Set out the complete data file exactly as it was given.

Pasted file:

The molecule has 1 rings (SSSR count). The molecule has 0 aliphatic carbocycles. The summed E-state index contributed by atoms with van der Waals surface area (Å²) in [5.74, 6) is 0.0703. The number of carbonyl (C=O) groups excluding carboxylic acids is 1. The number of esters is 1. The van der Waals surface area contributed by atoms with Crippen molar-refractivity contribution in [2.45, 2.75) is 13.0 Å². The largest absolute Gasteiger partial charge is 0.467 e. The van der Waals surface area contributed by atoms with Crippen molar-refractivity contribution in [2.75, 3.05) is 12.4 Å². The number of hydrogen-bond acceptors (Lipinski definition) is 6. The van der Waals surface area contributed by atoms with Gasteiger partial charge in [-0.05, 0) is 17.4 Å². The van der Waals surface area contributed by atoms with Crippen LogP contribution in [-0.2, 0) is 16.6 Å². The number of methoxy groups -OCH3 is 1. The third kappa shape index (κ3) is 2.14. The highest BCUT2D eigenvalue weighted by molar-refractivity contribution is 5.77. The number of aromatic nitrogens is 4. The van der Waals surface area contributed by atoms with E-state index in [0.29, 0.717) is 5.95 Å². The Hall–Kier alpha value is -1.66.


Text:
The molecule has 1 rings (SSSR count). The molecule has 0 aliphatic carbocycles. The summed E-state index contributed by atoms with van der Waals surface area (Å²) in [5.74, 6) is 0.0703. The number of carbonyl (C=O) groups excluding carboxylic acids is 1. The number of esters is 1. The van der Waals surface area contributed by atoms with Crippen molar-refractivity contribution in [2.45, 2.75) is 13.0 Å². The largest absolute Gasteiger partial charge is 0.467 e. The van der Waals surface area contributed by atoms with Crippen molar-refractivity contribution in [2.75, 3.05) is 12.4 Å². The number of hydrogen-bond acceptors (Lipinski definition) is 6. The van der Waals surface area contributed by atoms with Gasteiger partial charge in [-0.05, 0) is 17.4 Å². The van der Waals surface area contributed by atoms with Crippen LogP contribution in [-0.2, 0) is 16.6 Å². The number of methoxy groups -OCH3 is 1. The third kappa shape index (κ3) is 2.14. The highest BCUT2D eigenvalue weighted by molar-refractivity contribution is 5.77. The number of aromatic nitrogens is 4. The van der Waals surface area contributed by atoms with E-state index in [0.29, 0.717) is 5.95 Å². The Hall–Kier alpha value is -1.66.